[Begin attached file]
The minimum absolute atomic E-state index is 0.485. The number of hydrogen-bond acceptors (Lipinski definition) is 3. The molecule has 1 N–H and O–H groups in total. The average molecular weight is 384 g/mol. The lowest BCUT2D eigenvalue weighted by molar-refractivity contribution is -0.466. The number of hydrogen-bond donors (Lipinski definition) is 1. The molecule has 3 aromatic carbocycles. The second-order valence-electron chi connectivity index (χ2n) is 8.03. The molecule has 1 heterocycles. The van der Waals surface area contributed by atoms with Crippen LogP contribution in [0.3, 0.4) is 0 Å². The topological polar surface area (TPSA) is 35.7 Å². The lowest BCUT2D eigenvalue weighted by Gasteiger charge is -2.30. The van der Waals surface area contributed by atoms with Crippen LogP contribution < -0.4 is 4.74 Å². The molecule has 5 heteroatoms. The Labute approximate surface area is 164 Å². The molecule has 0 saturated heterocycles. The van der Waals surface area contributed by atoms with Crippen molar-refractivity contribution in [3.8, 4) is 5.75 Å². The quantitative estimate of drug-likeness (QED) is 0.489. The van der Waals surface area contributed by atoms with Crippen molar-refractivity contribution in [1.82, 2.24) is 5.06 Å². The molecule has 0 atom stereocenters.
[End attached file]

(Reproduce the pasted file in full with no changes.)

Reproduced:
The minimum absolute atomic E-state index is 0.485. The number of hydrogen-bond acceptors (Lipinski definition) is 3. The molecule has 1 N–H and O–H groups in total. The average molecular weight is 384 g/mol. The lowest BCUT2D eigenvalue weighted by molar-refractivity contribution is -0.466. The number of hydrogen-bond donors (Lipinski definition) is 1. The molecule has 3 aromatic carbocycles. The second-order valence-electron chi connectivity index (χ2n) is 8.03. The molecule has 1 heterocycles. The van der Waals surface area contributed by atoms with Crippen LogP contribution in [0.3, 0.4) is 0 Å². The topological polar surface area (TPSA) is 35.7 Å². The lowest BCUT2D eigenvalue weighted by Gasteiger charge is -2.30. The van der Waals surface area contributed by atoms with Crippen LogP contribution < -0.4 is 4.74 Å². The molecule has 5 heteroatoms. The Labute approximate surface area is 164 Å². The molecule has 0 saturated heterocycles. The van der Waals surface area contributed by atoms with Crippen molar-refractivity contribution in [3.8, 4) is 5.75 Å². The quantitative estimate of drug-likeness (QED) is 0.489. The van der Waals surface area contributed by atoms with Crippen molar-refractivity contribution in [1.82, 2.24) is 5.06 Å². The molecule has 0 atom stereocenters.